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The D'havilland Heron Story

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The D'havilland Heron Story

Old 15th Mar 2009, 06:51
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The D'havilland Heron Story

In 1986 Grahame Cowell wrote the history of the DH-114 Heron up to that date. I have been in touch with Grahame and based upon his original book I am re doing it to bring it up to date.

Especially with an expansion of the Prinair story andalso the final operations of the aircraft commercially in the Pacific and Australia.

If any of you flew the aircraft 1949-2009 and have pictures of them i would be happy to talk to you. (I hope to get a picture of all 148 of them).

Also any one who would like to contribute to the book by way of stories etc that would be great.


This little aircraft did more for aviation than it is given credit - even in it final commercial years it was still performing well

I look forward to hearing from you all
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Old 15th Mar 2009, 07:21
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I wonder if you know about this one, preserved at the Al Mahatta Museum, on the site of the former RAF Sharjah in the UAE. They have 4 aircraft painted to represent early Gulf Aviation machines. Their Heron is ex Australian.

The Heron "G-ANFE" is actually constructor's number 14072, a Heron 2 originally owned by West African Airways Corporation, as VR-NAQ. It was then registered G-ARKU with Overseas Aviation Ltd. In 1961 it was transferred to the Royal Navy, and converted to a Sea Heron C20 (XR443). Withdrawn from use in 1989 it was sold as G-ORSJ, later changed to G-ODLG. Sold again in 1993 it became VH-NJP with Heron Airlines in Australia. It was acquired for the museum and painted to represent G-ANFE in 2003. There is a constructor's number on a plate just behind the co-pilot's head "14072", and also there is a hand-written "NJP" on the captain's roof.

I have some photos, including some of the interior and cockpit. Do you want them?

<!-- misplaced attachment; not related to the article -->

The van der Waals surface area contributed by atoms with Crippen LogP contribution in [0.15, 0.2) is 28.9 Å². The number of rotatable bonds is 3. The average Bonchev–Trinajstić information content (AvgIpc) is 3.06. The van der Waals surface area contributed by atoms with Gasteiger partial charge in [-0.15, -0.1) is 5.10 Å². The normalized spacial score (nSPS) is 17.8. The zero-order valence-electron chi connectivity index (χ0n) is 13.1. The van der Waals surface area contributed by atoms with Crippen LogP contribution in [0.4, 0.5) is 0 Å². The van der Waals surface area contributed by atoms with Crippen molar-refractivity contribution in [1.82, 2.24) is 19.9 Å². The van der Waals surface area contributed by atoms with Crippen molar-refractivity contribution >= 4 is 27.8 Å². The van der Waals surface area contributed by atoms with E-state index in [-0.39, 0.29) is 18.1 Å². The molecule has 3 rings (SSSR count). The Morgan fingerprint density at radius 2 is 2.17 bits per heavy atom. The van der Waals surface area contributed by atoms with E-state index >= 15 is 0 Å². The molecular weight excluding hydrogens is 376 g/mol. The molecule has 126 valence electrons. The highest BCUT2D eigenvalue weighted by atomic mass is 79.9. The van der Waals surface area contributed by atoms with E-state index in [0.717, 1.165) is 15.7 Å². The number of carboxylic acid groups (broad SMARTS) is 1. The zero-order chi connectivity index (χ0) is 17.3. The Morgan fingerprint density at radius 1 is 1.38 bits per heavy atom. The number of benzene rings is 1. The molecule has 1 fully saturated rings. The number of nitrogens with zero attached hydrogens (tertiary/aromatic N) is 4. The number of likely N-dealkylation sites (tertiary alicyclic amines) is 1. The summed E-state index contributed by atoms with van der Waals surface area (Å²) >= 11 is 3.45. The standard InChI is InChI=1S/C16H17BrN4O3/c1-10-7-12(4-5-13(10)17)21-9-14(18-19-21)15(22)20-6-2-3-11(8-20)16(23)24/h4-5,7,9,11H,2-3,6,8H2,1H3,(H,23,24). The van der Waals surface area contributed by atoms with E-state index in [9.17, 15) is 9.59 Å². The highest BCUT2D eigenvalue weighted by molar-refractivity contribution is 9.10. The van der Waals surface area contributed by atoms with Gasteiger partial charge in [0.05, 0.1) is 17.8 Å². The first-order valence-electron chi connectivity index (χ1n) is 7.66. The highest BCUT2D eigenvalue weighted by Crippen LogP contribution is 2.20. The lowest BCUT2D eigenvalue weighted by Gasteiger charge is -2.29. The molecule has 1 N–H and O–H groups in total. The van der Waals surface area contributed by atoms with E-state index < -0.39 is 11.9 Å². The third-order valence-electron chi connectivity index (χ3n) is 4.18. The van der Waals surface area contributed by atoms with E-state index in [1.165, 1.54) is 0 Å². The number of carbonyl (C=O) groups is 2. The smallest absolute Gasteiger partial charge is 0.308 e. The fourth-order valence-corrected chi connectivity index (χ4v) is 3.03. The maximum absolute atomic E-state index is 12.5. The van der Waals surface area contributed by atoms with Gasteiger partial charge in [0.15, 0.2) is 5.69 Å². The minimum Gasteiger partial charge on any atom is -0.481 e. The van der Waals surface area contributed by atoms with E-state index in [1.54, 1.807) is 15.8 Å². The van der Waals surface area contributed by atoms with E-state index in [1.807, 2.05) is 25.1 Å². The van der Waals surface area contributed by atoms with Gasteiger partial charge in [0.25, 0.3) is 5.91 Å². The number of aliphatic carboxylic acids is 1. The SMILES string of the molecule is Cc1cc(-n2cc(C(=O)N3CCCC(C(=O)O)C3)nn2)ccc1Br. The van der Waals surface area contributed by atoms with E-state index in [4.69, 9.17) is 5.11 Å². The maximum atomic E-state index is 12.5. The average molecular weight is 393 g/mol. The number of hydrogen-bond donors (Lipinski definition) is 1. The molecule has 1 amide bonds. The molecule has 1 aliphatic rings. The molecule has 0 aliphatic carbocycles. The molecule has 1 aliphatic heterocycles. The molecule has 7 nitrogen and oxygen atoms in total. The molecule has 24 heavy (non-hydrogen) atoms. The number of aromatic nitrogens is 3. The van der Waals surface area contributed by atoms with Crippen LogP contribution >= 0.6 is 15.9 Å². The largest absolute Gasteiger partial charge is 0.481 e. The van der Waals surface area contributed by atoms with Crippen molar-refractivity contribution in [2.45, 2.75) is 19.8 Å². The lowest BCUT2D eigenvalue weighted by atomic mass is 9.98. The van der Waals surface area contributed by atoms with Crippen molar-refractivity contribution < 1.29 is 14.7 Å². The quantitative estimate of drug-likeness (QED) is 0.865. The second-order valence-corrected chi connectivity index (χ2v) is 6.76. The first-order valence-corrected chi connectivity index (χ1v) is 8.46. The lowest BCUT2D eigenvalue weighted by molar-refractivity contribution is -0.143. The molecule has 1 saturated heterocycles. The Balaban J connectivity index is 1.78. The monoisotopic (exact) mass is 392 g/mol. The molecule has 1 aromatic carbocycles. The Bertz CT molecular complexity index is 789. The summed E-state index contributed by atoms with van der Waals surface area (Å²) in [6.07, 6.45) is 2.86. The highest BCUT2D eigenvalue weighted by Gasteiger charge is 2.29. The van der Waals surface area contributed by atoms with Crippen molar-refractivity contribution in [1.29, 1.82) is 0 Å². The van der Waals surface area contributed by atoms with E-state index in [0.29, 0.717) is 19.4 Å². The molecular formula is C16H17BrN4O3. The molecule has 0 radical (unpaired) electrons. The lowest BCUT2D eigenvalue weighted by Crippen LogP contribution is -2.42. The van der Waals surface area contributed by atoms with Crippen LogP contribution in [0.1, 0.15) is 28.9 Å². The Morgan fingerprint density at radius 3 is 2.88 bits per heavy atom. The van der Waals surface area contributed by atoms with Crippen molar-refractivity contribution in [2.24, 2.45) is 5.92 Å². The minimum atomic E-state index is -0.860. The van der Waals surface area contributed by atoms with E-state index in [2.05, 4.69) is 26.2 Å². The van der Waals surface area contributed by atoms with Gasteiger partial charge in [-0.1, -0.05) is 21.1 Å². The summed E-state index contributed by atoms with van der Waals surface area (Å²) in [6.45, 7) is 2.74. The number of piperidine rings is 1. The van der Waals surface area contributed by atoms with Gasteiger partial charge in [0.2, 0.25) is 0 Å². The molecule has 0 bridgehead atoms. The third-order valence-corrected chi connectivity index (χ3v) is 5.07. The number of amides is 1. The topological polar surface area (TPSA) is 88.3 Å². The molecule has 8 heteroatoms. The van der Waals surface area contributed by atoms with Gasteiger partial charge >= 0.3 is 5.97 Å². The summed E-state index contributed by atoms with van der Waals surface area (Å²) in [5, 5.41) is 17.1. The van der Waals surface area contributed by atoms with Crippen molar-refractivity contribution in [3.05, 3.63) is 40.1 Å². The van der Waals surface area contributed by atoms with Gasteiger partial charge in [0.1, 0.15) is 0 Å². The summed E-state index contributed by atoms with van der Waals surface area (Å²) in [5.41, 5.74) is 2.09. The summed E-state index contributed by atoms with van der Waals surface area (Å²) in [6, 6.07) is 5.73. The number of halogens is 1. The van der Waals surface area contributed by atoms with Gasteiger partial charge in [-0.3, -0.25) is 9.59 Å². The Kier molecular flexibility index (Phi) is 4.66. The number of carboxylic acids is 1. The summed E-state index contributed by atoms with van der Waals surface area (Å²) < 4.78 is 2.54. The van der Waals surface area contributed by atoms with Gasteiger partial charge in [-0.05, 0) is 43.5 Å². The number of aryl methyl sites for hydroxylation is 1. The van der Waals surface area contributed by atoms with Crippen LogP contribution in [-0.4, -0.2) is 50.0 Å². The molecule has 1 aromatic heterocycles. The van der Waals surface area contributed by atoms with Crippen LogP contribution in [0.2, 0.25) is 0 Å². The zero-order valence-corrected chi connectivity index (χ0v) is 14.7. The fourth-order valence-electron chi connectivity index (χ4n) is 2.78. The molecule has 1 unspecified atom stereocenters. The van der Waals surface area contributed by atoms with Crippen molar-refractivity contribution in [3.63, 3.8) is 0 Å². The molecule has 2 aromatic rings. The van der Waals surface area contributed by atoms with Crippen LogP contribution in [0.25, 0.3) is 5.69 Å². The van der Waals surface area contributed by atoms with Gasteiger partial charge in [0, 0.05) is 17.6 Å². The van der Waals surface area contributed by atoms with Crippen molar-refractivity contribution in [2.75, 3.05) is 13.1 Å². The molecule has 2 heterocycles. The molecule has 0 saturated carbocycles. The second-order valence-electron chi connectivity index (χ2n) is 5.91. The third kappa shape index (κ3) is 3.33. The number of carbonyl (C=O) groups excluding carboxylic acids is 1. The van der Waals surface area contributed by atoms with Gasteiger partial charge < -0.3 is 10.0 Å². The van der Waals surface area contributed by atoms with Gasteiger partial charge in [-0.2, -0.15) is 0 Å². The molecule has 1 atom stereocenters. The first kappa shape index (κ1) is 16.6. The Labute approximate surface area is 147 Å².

Laurence
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Old 15th Mar 2009, 14:39
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Here's some Herons from Singapore in 1962 or 3:



Royal Ceylon Air Force CR802 and CR803 at Changi.



VQ-FAB taxies out for departure ay Paya Lebar.



VH-CLR and another on a delivery flight. Parked near the Singapore Flying Club at Paya Lebar.

David Taylor.
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Old 15th Mar 2009, 20:01
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Here is a picture from the modified Prinair Heron, I call it "Kingsize", 1971 in Opa Locka, and a picture ofe the Philips Flight Department Heron 1962 in Graz, Austria

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Old 15th Mar 2009, 20:18
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Here's some snaps of ZK-BBM in Tauranga, NZ:

ZK-BBM DH114 Heron. Tauranga Airport 27 March 2007 :: ZKBBM.jpg :: Fotopic.Net
ZK-BBM DH114 Heron Flight deck. NZ Classic Flyers, Tauranga Airport 27 March 2007 :: ZKBBM_1.jpg :: Fotopic.Net

Here's one of the inside with my wife just leaving after a tour round the flight deck!!
ZK-BBM DH114 Heron Cabin. NZ Classic Flyers, Tauranga Airport 27 March 2007 :: ZKBBM_3.jpg :: Fotopic.Net

If you want the originals just holler...
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Old 15th Mar 2009, 21:10
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Heron / Dove

The Heron & Dove are near identical until one counts the engines - I presume the simpler Dove came along first.

As BAe used to have Doves as comm's hacks, I've done a lot of happy hours in them, including going out of the upper escape hatch to waist level at 150kts for photography, and being in the right hand seat ( for a jolly ) when a Concorde flew underneath us on climb-out from Heathrow.

I must admit the only Heron I saw in the flesh was the Admirals' Barge.